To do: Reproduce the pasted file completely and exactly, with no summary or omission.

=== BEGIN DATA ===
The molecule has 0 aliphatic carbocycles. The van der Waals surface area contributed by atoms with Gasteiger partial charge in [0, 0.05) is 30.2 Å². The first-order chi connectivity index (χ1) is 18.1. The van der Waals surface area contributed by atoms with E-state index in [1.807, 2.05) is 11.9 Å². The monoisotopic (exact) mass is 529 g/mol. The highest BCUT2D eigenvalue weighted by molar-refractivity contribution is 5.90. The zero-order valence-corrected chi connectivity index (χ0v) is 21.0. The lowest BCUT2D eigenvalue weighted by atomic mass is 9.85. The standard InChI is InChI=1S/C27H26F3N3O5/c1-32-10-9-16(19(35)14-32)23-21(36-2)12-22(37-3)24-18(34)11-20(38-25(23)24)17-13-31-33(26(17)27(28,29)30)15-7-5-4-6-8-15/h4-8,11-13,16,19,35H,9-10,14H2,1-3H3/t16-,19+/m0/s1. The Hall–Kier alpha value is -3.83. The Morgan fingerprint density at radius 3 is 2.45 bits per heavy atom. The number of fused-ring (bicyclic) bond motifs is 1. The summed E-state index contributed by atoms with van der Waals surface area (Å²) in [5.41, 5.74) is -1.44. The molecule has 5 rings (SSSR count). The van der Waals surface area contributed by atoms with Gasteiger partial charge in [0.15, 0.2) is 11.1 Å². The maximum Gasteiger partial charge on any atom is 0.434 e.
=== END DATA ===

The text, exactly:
The molecule has 0 aliphatic carbocycles. The van der Waals surface area contributed by atoms with Gasteiger partial charge in [0, 0.05) is 30.2 Å². The first-order chi connectivity index (χ1) is 18.1. The van der Waals surface area contributed by atoms with E-state index in [1.807, 2.05) is 11.9 Å². The monoisotopic (exact) mass is 529 g/mol. The highest BCUT2D eigenvalue weighted by molar-refractivity contribution is 5.90. The zero-order valence-corrected chi connectivity index (χ0v) is 21.0. The lowest BCUT2D eigenvalue weighted by atomic mass is 9.85. The standard InChI is InChI=1S/C27H26F3N3O5/c1-32-10-9-16(19(35)14-32)23-21(36-2)12-22(37-3)24-18(34)11-20(38-25(23)24)17-13-31-33(26(17)27(28,29)30)15-7-5-4-6-8-15/h4-8,11-13,16,19,35H,9-10,14H2,1-3H3/t16-,19+/m0/s1. The Hall–Kier alpha value is -3.83. The Morgan fingerprint density at radius 3 is 2.45 bits per heavy atom. The number of fused-ring (bicyclic) bond motifs is 1. The summed E-state index contributed by atoms with van der Waals surface area (Å²) in [5.41, 5.74) is -1.44. The molecule has 5 rings (SSSR count). The van der Waals surface area contributed by atoms with Gasteiger partial charge in [0.15, 0.2) is 11.1 Å². The maximum Gasteiger partial charge on any atom is 0.434 e.